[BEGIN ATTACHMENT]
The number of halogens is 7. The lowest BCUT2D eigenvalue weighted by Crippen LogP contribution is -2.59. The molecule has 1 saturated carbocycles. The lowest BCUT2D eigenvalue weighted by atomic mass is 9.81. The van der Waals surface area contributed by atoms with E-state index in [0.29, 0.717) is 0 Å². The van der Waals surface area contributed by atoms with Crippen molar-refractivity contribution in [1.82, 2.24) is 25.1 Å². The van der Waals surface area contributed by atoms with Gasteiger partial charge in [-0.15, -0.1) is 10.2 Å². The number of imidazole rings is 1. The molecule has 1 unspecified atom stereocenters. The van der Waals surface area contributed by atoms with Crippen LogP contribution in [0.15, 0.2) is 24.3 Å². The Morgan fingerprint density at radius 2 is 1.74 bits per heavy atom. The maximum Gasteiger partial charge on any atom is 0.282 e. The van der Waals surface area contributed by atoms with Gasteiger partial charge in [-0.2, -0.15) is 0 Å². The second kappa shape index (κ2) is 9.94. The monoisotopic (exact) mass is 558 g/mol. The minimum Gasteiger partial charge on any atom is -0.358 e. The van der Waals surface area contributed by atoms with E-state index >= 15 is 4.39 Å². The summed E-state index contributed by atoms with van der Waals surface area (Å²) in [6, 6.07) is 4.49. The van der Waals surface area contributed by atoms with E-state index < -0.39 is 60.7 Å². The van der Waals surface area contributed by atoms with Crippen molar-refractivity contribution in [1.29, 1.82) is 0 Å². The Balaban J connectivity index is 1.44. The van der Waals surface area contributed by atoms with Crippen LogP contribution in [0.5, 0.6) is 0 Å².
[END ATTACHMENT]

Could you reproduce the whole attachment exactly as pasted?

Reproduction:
The number of halogens is 7. The lowest BCUT2D eigenvalue weighted by Crippen LogP contribution is -2.59. The molecule has 1 saturated carbocycles. The lowest BCUT2D eigenvalue weighted by atomic mass is 9.81. The van der Waals surface area contributed by atoms with E-state index in [0.29, 0.717) is 0 Å². The van der Waals surface area contributed by atoms with Crippen molar-refractivity contribution in [1.82, 2.24) is 25.1 Å². The van der Waals surface area contributed by atoms with Gasteiger partial charge in [-0.15, -0.1) is 10.2 Å². The number of imidazole rings is 1. The molecule has 1 unspecified atom stereocenters. The van der Waals surface area contributed by atoms with Crippen LogP contribution in [0.15, 0.2) is 24.3 Å². The Morgan fingerprint density at radius 2 is 1.74 bits per heavy atom. The maximum Gasteiger partial charge on any atom is 0.282 e. The van der Waals surface area contributed by atoms with Gasteiger partial charge in [-0.2, -0.15) is 0 Å². The second kappa shape index (κ2) is 9.94. The monoisotopic (exact) mass is 558 g/mol. The minimum Gasteiger partial charge on any atom is -0.358 e. The van der Waals surface area contributed by atoms with E-state index >= 15 is 4.39 Å². The summed E-state index contributed by atoms with van der Waals surface area (Å²) in [6, 6.07) is 4.49. The van der Waals surface area contributed by atoms with E-state index < -0.39 is 60.7 Å². The van der Waals surface area contributed by atoms with Crippen molar-refractivity contribution in [1.29, 1.82) is 0 Å². The Balaban J connectivity index is 1.44. The van der Waals surface area contributed by atoms with Crippen LogP contribution in [0.5, 0.6) is 0 Å².